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Inside E Street

The Alzheimer’s Generation

Is AD the defining disease of the boomer generation?

The defining disease of the boomer generation may well be Alzheimer’s. There are 5.4 million Americans living with the disease and, as boomers age, this number is expected to surge to as high as 16 million by mid-century. Alzheimer’s disease is the sixth leading cause of death in the United States, and there is still no proven way to prevent, cure or slow down the condition.


See also: Coping with the devastating effects of Alzheimer's.

 

Alzheimer's patient Jack attends WinterGrowth, an adult daycare center for those suffering from the disease.

Alzheimer's patient Jack attends WinterGrowth, an adult daycare center for those suffering from the disease.

As the number of Alzheimer’s patients grows, so will the costs to the health care system. According to the Alzheimer’s Association, medical costs related to Alzheimer’s disease hit $183 billion in 2011, which was an $11 billion jump from the previous year. That number is expected to skyrocket to a trillion dollars by 2050 if there are no preventative therapies or drugs to slow the disease’s progress by then.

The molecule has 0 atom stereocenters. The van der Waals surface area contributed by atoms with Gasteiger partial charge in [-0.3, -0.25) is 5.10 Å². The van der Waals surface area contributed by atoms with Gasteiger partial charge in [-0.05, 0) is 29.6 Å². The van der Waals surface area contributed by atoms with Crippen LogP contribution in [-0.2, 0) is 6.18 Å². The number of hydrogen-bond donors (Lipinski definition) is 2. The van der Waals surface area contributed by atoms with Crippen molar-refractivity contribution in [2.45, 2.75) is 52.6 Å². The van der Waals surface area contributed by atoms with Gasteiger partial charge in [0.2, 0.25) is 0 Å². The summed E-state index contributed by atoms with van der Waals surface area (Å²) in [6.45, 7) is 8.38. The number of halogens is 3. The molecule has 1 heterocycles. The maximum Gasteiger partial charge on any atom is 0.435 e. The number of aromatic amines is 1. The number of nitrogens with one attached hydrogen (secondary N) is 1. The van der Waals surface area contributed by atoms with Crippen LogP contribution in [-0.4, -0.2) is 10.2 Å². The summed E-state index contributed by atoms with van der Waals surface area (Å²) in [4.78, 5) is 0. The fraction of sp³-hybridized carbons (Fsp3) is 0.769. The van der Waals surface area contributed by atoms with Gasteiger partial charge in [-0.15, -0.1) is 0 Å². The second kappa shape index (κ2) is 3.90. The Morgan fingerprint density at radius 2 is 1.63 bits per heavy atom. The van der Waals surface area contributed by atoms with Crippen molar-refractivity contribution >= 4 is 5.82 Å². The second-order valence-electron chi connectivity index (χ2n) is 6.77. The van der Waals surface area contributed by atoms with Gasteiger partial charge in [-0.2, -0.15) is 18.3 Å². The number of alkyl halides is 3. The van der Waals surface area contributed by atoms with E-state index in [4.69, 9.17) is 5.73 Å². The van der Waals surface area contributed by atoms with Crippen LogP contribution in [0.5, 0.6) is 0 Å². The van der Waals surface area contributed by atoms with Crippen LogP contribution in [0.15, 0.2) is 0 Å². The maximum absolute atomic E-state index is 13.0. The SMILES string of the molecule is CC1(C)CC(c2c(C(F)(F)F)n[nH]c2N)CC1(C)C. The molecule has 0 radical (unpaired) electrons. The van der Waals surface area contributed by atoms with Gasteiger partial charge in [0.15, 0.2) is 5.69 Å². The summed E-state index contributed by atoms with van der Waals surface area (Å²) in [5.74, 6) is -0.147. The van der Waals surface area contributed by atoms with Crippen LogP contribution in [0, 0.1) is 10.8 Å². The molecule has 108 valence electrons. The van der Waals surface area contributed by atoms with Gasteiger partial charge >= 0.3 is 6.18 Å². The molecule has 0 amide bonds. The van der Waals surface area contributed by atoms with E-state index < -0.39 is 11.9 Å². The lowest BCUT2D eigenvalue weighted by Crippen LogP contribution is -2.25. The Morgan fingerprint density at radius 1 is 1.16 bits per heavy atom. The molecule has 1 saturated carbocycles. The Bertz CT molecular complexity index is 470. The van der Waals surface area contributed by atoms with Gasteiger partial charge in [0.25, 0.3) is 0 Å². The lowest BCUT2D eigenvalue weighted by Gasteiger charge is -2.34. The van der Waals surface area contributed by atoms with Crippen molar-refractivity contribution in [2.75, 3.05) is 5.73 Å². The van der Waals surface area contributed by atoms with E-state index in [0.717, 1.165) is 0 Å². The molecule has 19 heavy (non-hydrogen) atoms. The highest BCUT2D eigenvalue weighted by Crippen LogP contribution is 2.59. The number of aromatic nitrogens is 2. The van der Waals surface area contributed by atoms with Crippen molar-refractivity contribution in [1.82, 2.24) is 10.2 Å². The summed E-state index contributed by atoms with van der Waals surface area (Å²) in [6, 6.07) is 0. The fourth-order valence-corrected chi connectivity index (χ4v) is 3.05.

The National Alzheimer’s Project Act was signed into law in 2011 by President Obama. The law created an advisory council with an urgent mission: help develop a coordinated national plan to fight the disease. The council is made up of prominent Alzheimer’s researchers, health care experts, and representatives from four government agencies, all of whom are tasked with stopping the trajectory of this disease.


Alzheimer’s is a degenerative brain disease that slowly robs people of their memory and their ability to communicate. Alzheimer’s progresses until people are unable to care for themselves and, eventually, the patients’ bodily functions shut down, and they die. The process can take anywhere from five to 20 years.


To discuss the current and future state of this growing epidemic on the boomer generation, Inside E Street’s Lark McCarthy welcomes Dr. Howard Koh, assistant secretary for health at the U.S. Department of Health and Human Services, and actor David Hyde Pierce, who has been a board member and spokesperson for the Alzheimer’s Association for over a decade and whose grandfather suffered from Alzheimer’s. The 2012 fact sheet is available if you want to use their figures. They say the cost in 2012 is $200 billion, which would be $17 billion more than in 2011.


You may also like: Using the brain to ward off Alzheimer’s. »

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